Thesis Title

Reproductive Biology of the Rabbitsfoot Mussel (Quadrula Cylindrica) (Say, 1817) in the Upper Arkansas River System, White River System and the Red River System

Date of Graduation

Fall 2007

Degree

Master of Science in Biology

Department

Biology

Committee Chair

M. Chris Barnhart

Keywords

Unionidae, glochidia, freshwater mussel, fish hosts, life history

Subject Categories

Biology

Abstract

The rabbitsfoot mussel is a rare and critically endangered species in the upper Arkansas River system of Kansas and Missouri. I compared reproductive biology and life history of three rabbitsfoot populations. These data are needed for management actions and may also be useful in assessing diversity among rabbitsfoot populations. Rabbitsfoot appear to reach sexual maturity at 4-6 years. Fecundity ranged from about 46,000-169,000 larvae per female. I compared potential fish hosts in the Spring River (KS upper Arkansas River system), the Little River (AR Red River system) and the Black River (AR White River system). Blacktail shiner (Cyprinella venusta) from the Black River and Little River and cardinal shiner (Luxilus cardinalis), red shiner (Cyprinella lutrensis), spotfin shiner (Cyprinella spiloptera), and bluntface shiner (Cyprinella camura) from the Spring River were suitable hosts for all three rabbitsfoot populations. Variable results were obtained with rosyface shiner (Notropis rubellus), striped shiner (Luxilus chrysocephalus), and emerald shiner (Notropis atherinoides). Reproductive timing differed among the three populations. In the Black River, rabbitsfoot brooded eggs beginning in late May and peaked in early July, while the Spring River, KS rabbitsfoot brooded from mid July to late August. Little River rabbitsfoot brooded from mid June to late July. Spring River glochidia were significantly larger than Black River and Little River glochidia. Although each of these populations appears to be capable of utilizing hosts in the other localities, differences observed in morphology and reproductive timing indicate that they should be managed as separate units.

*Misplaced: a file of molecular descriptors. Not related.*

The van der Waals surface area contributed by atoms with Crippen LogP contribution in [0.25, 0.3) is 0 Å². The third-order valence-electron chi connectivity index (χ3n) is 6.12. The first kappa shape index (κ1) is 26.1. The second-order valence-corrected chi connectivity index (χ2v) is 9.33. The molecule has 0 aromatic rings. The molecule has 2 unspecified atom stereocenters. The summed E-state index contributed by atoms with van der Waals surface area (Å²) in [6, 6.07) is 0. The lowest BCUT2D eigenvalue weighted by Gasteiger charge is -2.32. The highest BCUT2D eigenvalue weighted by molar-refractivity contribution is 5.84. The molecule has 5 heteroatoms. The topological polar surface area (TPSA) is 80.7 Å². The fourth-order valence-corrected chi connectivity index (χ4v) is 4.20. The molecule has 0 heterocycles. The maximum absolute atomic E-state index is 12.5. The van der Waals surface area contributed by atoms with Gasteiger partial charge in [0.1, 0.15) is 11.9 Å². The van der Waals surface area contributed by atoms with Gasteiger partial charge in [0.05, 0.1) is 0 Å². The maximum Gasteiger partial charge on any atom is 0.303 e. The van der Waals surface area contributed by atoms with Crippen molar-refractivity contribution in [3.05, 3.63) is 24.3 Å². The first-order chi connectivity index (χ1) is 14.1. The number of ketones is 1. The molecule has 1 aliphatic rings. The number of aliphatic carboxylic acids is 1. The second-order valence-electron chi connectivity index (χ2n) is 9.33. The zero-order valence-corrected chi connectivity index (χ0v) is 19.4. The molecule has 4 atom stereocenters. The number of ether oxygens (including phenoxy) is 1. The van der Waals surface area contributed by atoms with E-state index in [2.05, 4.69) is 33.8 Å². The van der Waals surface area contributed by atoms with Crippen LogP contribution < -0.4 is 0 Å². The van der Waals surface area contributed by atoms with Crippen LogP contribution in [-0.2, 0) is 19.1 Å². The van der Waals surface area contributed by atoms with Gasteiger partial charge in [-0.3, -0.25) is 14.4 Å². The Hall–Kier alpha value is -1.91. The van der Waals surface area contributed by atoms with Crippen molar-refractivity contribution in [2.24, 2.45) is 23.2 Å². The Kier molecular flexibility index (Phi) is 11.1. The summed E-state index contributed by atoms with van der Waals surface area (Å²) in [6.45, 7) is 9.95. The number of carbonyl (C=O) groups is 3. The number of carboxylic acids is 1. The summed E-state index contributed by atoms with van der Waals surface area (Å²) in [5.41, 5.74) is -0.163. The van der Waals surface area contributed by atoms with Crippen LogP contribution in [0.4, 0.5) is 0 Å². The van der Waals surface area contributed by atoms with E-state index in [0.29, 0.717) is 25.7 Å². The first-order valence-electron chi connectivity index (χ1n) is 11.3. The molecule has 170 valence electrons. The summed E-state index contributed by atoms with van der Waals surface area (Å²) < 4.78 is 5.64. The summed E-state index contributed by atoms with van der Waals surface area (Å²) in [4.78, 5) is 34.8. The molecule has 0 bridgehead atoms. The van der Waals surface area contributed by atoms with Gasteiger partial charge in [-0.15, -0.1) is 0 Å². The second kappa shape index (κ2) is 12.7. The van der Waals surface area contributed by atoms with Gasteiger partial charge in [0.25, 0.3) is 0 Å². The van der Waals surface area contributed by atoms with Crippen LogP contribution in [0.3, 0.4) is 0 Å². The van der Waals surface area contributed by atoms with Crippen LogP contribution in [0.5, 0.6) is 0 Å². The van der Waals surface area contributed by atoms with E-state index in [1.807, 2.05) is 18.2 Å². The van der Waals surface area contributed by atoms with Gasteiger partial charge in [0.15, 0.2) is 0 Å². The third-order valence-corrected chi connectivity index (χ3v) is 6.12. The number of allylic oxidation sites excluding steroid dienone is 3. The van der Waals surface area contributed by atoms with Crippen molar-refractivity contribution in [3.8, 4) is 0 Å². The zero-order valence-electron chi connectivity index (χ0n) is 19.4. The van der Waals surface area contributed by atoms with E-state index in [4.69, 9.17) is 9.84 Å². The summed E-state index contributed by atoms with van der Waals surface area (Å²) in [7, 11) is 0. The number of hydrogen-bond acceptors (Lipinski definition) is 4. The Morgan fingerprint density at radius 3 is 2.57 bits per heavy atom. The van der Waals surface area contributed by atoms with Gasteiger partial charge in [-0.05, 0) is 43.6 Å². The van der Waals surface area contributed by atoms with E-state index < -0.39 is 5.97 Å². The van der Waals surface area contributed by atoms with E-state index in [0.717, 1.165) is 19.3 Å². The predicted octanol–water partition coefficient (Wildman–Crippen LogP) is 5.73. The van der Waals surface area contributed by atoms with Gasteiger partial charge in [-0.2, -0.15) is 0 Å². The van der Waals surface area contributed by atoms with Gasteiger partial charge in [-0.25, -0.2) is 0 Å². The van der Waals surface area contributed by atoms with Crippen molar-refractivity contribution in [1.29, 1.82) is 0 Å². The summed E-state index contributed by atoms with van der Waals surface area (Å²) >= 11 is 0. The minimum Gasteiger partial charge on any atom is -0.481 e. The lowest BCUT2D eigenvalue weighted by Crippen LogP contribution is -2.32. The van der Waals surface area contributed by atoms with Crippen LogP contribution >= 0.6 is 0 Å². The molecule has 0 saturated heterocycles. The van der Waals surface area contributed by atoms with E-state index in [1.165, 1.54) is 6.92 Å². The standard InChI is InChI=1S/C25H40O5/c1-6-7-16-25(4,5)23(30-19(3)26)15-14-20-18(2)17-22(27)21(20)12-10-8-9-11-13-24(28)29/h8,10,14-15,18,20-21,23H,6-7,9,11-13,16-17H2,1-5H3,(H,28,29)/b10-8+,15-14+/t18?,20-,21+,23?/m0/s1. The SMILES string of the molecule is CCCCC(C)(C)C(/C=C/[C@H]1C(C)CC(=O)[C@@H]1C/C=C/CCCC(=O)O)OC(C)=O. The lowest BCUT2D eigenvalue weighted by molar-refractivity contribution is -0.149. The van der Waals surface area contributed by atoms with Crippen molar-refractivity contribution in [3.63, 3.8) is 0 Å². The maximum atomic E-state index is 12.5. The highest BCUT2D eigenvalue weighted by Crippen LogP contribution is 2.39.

Copyright

© Todd B. Fobian

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